|Stockholm Travel Guide|
CLAES PÅ HÖRNET
This may be the most exclusive -- and smallest -- hotel in town, with
only 10 rooms in a former 1739 inn. The restaurant ($$) is worth visiting
even if you don't spend the night: its old-fashioned dining room serves
Swedish and Continental dishes such as outstanding strömming (Baltic
herring) and cloudberry mousse cake. Reservations are essential. Note
that the restaurant is closed in July. AE, DC, MC, V.
Sweden's most famous old tavern has been open for business since 1722.
Every Thursday the Swedish Academy meets here in a private room on the
second floor. The haunt of bards and barristers, artists and adpeople,
Freden could probably serve sawdust and still be popular, but the food
and staff are worthy of the restaurant's hallowed reputation. The cuisine
has a Swedish orientation, but Continental influences spice up the menu.
Season permitting, try the oven-baked fillets of turbot served with chanterelles
and crêpes; the gray hen fried with spruce twigs and dried fruit
is another good selection. AE, DC, MC, V. Closed Sun. No lunch
Connected to Lillascenen, the smaller stage that's behind the Royal National Theater, this is the perfect place to grab a bite before a performance. One wall is covered in black-and-white photos of the theater's most famous actors, and posters of major productions line the bar, behind which is the open kitchen. Bar stools along the window allow for great people-watching. The food is a modern take on husmanskost, traditional Swedish cooking. Try the classic Isterband sausage with creamy parsley potatoes. AE, DC, MC, V. No lunch weekends.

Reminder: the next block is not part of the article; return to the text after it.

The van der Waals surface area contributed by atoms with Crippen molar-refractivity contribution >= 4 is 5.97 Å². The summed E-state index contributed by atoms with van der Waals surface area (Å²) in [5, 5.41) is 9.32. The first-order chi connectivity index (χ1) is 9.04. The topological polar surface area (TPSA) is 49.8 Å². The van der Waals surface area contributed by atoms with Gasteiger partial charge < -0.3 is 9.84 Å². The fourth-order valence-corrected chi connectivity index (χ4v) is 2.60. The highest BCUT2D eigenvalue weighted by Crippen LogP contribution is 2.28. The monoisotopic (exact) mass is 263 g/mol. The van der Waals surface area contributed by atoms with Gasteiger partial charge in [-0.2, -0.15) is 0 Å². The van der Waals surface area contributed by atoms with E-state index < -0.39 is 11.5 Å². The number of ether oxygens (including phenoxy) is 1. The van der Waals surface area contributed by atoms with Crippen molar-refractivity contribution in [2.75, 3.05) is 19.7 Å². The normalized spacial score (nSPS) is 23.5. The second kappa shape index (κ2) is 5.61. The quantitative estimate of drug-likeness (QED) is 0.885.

Just off Stureplan, East is one of the city's culinary hot spots, offering
enticing contemporary pan-Asian fare from Thailand, Japan, Korea, and
Vietnam. Order a selection of appetizers to get a sampling of this cross-cultural
cooking. East is a perfect spot to have dinner before a night on the town.
Try the Luxor: chicken, tiger shrimp, and egg noodles with peanuts, mint
leaves, and coconut sauce. The bar area at this vibrant restaurant turns
into a miniclub at night, with soul and hip-hop on the turntables. AE,
DC, MC, V.
In 1626 Edsbacka, just outside town, became Stockholm's first licensed
inn. Its exposed rough-hewn beams, plaster walls, and open fireplaces
still give it the feel of a resting post for the gentry, and careful modernization
has created all the comforts you would expect at this end of the restaurant
scale. Chef Christer Lindström interprets Swedish cuisine creatively.
Ease into the meal with seared lobster served with a compote of root crops,
followed by roasted breast and liver of wild duck with pear sauce. AE,
DC, MC, V. Closed Sun. and Mon.
Halv Trappa Plus Gard